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Send your questions and concerns to Dr. Marie McIntyre. Marie has more than 20 years experience in coaching, human resources, and management.  She writes the syndicated column “Your Office Coach”, which appears in more than 70 newspapers nationwide. Marie has authored two books and serves as a workplace expert for the National Institute of Business Management.  (Due to high volume, not all questions can be answered, but Marie will respond to as many as possible. Your question may be reprinted online or in the newspaper column unless you request otherwise.)

Coaching Q&A

How do I manage my former friends?

I’m not sure how to handle my new supervisory position.  Before being promoted, I was friends with my former coworkers, so I’m finding it difficult to tell them what to do.  I love being a supervisor, but it’s hard to be as tough as my superiors want me to be.

In a perfect world, I would like to be both a boss and a friend.  However, I’m beginning to realize that to get things done, I need to be less of a friend and more of a boss.  I know I have to demonstrate leadership, but I’m afraid this will turn me into an unlikeable person.  After all, does anyone really like their boss?

Marie’s Answer

To you, “boss” apparently means someone who is autocratic and unpleasant.  Perhaps that has been your unfortunate experience.  However, many people actually do admire their managers and enjoy working with them.

Nevertheless, you are correct in thinking that you and your former peers can no longer be friends in the same way.  The fact that you will now be doing their performance reviews has completely redefined that relationship.  Like every new supervisor, you must learn how to comfortably relate to people from a position of power.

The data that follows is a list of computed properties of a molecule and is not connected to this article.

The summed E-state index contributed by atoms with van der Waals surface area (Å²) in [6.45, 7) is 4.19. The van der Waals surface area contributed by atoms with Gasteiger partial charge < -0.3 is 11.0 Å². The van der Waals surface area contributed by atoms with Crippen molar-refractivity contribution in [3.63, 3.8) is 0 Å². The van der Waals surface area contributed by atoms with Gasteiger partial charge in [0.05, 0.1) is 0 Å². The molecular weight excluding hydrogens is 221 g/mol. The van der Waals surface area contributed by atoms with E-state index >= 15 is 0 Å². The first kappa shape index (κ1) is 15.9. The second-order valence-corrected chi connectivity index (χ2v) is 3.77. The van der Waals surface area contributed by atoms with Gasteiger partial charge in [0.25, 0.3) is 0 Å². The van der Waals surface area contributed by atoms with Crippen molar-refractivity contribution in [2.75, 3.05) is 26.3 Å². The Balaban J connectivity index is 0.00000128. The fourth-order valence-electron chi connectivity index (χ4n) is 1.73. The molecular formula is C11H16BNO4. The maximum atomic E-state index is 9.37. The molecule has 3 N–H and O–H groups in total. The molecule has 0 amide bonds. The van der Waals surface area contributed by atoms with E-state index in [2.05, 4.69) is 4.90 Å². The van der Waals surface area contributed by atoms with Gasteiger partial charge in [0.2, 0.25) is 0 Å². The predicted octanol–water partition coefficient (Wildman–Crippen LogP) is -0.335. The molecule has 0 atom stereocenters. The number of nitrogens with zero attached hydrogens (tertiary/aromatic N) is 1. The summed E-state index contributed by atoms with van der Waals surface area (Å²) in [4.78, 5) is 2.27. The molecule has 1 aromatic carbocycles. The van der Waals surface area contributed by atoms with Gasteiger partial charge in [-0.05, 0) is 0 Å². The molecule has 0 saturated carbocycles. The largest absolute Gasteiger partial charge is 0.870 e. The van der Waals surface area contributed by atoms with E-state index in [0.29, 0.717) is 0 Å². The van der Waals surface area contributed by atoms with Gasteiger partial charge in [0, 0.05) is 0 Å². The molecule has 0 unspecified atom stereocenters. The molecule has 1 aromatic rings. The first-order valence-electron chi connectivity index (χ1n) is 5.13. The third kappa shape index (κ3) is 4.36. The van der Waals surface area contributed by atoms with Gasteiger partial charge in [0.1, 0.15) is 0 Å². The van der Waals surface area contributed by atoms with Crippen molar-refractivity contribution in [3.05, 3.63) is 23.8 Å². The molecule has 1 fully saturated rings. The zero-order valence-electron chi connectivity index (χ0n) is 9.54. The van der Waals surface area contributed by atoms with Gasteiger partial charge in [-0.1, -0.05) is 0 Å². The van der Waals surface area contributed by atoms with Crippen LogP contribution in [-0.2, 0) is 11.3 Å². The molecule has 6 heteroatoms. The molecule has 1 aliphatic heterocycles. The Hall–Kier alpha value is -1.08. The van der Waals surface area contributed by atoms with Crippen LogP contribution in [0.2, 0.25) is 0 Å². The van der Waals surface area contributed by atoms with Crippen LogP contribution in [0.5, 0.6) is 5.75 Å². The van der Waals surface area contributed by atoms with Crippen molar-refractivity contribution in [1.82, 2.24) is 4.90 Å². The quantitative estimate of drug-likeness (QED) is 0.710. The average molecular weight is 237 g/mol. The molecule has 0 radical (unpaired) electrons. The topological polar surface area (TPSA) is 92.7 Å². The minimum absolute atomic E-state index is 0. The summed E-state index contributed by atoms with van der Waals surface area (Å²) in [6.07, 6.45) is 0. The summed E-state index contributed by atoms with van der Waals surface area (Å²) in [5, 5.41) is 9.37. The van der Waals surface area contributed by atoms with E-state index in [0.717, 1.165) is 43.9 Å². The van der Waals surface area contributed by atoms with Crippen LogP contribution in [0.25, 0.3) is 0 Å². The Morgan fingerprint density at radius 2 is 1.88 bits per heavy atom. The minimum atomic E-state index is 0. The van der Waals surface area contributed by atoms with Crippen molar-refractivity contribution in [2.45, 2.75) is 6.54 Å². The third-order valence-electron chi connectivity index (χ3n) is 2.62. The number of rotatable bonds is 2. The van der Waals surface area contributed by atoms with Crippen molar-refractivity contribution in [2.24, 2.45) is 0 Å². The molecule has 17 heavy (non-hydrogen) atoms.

For help in navigating this transition, look for books, workshops, or online resources that provide lessons in leadership.  Observe the behavior of highly effective managers and use them as role models.

You will soon come to realize that your goal is not to be liked, but to be respected.  However, if you learn to handle authority appropriately, it is quite possible to do both.

NOTE: Questions on this page have been edited for length, grammar, and confidentiality.  All material on this website is copyrighted to Marie G. McIntyre.  All rights reserved.

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    Marie G. McIntyre, Ph.D.

    Marie McIntyre has more than twenty years’ experience in career coaching and organizational development. She has held management positions in both business and government, including Director of Human Resources in a Fortune 500 company.

    Marie writes the weekly syndicated advice column, “Your Office Coach”, which appears in newspapers throughout the U.S. & Canada.  She also writes a monthly Career Commentary for CNBC.com and serves as a workplace expert for Business Management Daily.  Marie conducts webinars on a variety of topics related to leadership development and career success.

    As a consultant, Marie has assisted a wide variety of organizations, including Cisco, The Home Depot, Tyson Foods, the Federal Reserve, AT&T, Walgreens, Macy’s, and Habitat for Humanity. She has experience in working with business, government, and non-profit groups.

    Marie is the author of two books, “Secrets to Winning at Office Politics” &“The Management Team Handbook”.  She is frequently quoted in business publications, including Fortune, Forbes, the New York Times, and the Wall Street Journal.